4 habits that help in the management of osteoarthritis






This is a Medibank Live Better article and can be viewed in full on the Medibank website here.

Osteoarthritis affects more than two million Australians1 and that number is on the rise. It’s the most common form of chronic arthritis, causing persistent joint pain, stiffness and swelling. It mainly affects the hands, knees and hips, often restricting movement and making normal daily activities more difficult.

Many people think surgery is their only option, but non-invasive treatments including diet and exercise plans can help alleviate their pain and bring back their quality of life.

It’s no surprise there are many different treatments on the market as more people seek relief. These four habits might help you with the management of osteoarthritis symptoms.

1. Do strengthening exercises for osteoarthritis

Health fact: Following an appropriate, doctor-approved and consistent exercise program can improve pain and joint function for people with osteoarthritis.

Healthy habit: Talk to your doctor and/or health professional about starting an exercise program. A physiotherapist or exercise physiologist can suggest safe exercises and help prevent injury. Try low-impact options like walking, muscle-strengthening exercises, water aerobics and tai chi, which is also great for improving balance, for management of osteoarthritis. Enlist a friend or family member to join you so you can encourage and motivate one another. Walks are also an excellent way to start or end the day with some ‘me time’ and fresh air.

2. Establish a weight loss plan for osteoarthritis

Health fact: Excess weight is a major risk factor for osteoarthritis. Getting to a healthy BMI – and maintaining it – is strongly recommended if you have the condition. Being overweight can lead to more pain and damage to the joints, particularly the knees, and even a small weight loss can reduce pain and other arthritis symptoms.

Healthy habit: Along with regular exercise, eating a wide range of healthy foods can help you feel better and lose weight. Aim for a balanced and varied diet full of fresh food, especially fruit and vegetables.

3. Healing osteoarthritis naturally

Health fact: Osteoarthritis supplements in the form of herbal therapies and nutraceuticals are very common. While the RACGP recommends against taking nutraceuticals such as glucosamine, chondroitin or vitamin D – three widely marketed therapies – it remains neutral on herbal therapies like Indian frankincense, turmeric (curcuma) and pine bark. However, the RACGP’s guidelines for the management of knee and hip osteoarthritis do not support the use of acupuncture.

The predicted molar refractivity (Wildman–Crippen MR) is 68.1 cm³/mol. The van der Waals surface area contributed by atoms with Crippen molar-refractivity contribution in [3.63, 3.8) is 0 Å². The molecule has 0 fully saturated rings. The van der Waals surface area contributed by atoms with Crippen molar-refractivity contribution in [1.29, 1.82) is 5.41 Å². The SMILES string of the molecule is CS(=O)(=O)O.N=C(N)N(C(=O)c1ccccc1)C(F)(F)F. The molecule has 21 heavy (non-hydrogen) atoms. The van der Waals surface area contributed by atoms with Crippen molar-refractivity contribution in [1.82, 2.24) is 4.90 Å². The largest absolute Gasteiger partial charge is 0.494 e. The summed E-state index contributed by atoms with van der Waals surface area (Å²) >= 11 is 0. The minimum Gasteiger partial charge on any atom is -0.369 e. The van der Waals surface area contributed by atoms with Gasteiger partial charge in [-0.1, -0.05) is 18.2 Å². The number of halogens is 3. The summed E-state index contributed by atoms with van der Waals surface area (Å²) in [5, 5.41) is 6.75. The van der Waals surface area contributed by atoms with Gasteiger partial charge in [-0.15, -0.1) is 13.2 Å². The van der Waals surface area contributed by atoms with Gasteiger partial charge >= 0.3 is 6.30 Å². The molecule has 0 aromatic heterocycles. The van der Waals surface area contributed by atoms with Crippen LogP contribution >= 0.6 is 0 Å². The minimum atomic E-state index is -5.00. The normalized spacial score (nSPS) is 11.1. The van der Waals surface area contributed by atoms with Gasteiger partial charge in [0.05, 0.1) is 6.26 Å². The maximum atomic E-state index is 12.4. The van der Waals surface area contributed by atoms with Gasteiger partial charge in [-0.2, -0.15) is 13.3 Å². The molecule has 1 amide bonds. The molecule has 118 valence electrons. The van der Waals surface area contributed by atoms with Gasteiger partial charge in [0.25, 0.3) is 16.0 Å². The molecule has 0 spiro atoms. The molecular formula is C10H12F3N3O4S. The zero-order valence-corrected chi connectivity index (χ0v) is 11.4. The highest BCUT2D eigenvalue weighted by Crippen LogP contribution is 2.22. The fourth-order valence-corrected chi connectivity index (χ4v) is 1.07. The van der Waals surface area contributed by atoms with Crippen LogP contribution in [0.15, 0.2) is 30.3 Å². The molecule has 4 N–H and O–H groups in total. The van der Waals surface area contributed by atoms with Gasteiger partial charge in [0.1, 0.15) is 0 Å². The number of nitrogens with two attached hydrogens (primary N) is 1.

Healthy habit: Try a form of massage or manual therapy, like physiotherapy as part of your plan to manage osteoarthritis. And, if you find it helps with your symptoms, your health cover may come in handy.

4. Use anti-inflammatory osteoarthritis medications, as per your doctor’s instructions

Health fact: In its most recent guidelines, the Royal Australian College of Practitioners (RACGP) strongly recommends against the use of opioid-based medications as well as a range of other drug-based treatments for people with osteoarthritis.

Healthy habit: Discuss your pain relief options with your GP. Some non-steroid, anti-inflammatory medications (e.g. ibuprofen tablets, and corticosteroid injections) under the guidance of a treating medical practitioner can provide short-term symptom relief, but long-term use is not recommended.

Your next steps

The best place to start is by talking to your GP or healthcare professional. Understand what’s going on with your body, and how you can help support your health and improve the management of your osteoarthritis. Start with a plan, set realistic goals and don’t be afraid to ask for help along the way.


Australian Institute of Health and Welfare, Osteoarthritis, Retrieved 15 June 2022.

While we hope you find this information helpful, please note that it is general in nature. It is not health advice, and is not tailored to meet your individual health needs. You should always consult a trusted health professional before making decisions about your health care. While we have prepared the information carefully, we can’t guarantee that it is accurate, complete or up-to-date. And while we may mention goods or services provided by others, we aren’t specifically endorsing them and can’t accept responsibility for them. For these reasons we are unable to accept responsibility for any loss that may be sustained from acting on this information (subject to applicable consumer guarantees).

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